Share this page

TIP FIFTEEN: Donít trust excessively the information provided by specialist web-sites: test it in the records.

Eric Trudgill    -    4 August 2012


Beginners won’t find tips here on finding research material: for that they can use the internet, join the Romany & Traveller FHS, and buy Sharon Floate’s excellent book, My Ancestors Were Gypsies. What they are offered here are tips on evaluating and interpreting the material they find.

TIP FIFTEEN: Don’t trust excessively the information provided by specialist web-sites: test it in the records.

Some web-sites specializing in Gypsy family history tend to be chat-rooms (as such performing an important social function). Others mix chat with what looks like serious research, & here you need to separate the wheat from the chaff: the data disseminated is sometimes valuable and sometimes suspect, and, even when it’s valuable, it’s sometimes destructive of data-dissemination.

The data is sometimes suspect because it’s undocumented in the records, uncritically derived from family tradition or the guesses of the gypsiologists and lesser mortals since, or because it’s documented unreliably from incomplete records on-line and synthesized unreliably through insufficient alertness to the methodological hazards I’ve been discussing in these tips.

The data is sometimes destructive, because of two types of contributor you find on these sites. One is the sort of commendably enthusiastic and generous-hearted people who are happy to give lots of time to anyone looking for information on particular Gypsies, but not having personally done much researchin the Record Offices, can only pass on data they’ve received in confidence, directly or indirectly, from someone who has. The other type without even being asked, either through arrogance and vanity or a misplaced desire to disseminate information, posts other people’s research on the internet without permission or even acknowledgement.

Being generous with one’s timeis an attractive quality, but it can create an expectation in people seeking information that others can afford to be equally generous: most experienced researchers can talk about total strangers who thought they had a right to be given data built up over years of arduous work, and sometimes requested it as brusquely as if they were phoning up for a pizza.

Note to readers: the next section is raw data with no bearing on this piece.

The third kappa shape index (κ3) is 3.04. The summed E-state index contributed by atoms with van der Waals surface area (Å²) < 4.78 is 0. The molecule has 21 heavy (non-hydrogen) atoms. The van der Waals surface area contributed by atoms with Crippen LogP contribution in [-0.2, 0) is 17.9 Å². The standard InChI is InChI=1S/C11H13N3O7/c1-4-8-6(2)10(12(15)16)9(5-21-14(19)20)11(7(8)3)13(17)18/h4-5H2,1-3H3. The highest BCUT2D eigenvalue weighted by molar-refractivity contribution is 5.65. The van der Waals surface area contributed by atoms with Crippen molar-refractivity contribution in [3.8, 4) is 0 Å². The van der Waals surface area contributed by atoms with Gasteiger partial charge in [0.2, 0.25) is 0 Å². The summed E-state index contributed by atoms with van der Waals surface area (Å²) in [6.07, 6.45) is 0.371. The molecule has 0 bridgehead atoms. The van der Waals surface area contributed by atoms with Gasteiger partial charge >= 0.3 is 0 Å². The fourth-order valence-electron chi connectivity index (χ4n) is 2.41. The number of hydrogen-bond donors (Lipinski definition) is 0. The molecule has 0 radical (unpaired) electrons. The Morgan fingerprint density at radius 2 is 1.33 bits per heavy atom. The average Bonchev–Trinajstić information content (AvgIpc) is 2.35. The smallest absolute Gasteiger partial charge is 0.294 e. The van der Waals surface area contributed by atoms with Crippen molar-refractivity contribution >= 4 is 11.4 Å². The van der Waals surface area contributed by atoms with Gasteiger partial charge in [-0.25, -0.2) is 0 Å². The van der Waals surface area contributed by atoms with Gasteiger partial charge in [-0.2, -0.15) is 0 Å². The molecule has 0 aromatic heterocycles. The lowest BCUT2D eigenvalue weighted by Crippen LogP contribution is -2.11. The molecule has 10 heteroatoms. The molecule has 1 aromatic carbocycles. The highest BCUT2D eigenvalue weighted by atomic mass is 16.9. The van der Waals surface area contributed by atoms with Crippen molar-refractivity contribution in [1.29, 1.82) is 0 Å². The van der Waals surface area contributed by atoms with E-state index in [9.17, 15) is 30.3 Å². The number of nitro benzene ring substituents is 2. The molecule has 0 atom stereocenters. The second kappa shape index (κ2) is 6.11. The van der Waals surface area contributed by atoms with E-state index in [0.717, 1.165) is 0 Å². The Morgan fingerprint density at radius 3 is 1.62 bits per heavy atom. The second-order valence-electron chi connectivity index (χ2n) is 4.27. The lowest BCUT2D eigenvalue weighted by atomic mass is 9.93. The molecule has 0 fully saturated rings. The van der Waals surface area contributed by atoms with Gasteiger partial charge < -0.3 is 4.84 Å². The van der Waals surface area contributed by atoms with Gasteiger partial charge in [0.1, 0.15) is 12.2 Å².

Being generous with one’s time is an attractive quality and does little harm. But being generous with other people’s information, especially when huge swathes (the product of 20 years hard grind) are put on the net, is unattractive and immensely harmful. Stealing people’s intellectual property can be as distressing to them as burgling their house. And the effect is very damaging to the dissemination of genealogical data: most experienced researchers, while they happily share their latest discoveries with each other, who appreciate how much such discoveries cost in time, effort and cash, are wary of giving them to people who’d most like to receive them; they’ve been burned too often. The people who run web-sites publishing mis-appropriated data might reflect on the possibility that, far from disseminating information, they’re inhibiting its dissemination

I personally haven’t been burned, but I have been annoyed twice, when people insertedstuff I knew to be wrong into material I’d given them, and placed it on the net (without my permission) as coming from me. And this returns me to my earlier point about the need, when visiting specialist web-sites, to separate the wheat from the chaff. If inexpert genealogists insert dodgy data of their own into properly researched material they’ve stolen, the unwary reader may be deceived into believing the dodgy data is as reliable as the stuff around it. As with the information provided by family members and the gypsiologists, so with even reliable-looking information on specialist web-sites, you shouldn’t trust it, if it’s important to your research without testing it in the records. The trouble is, as we’ll see in the next three months, you can’t always trust the records.

Copyright © 2012 Eric Trudgill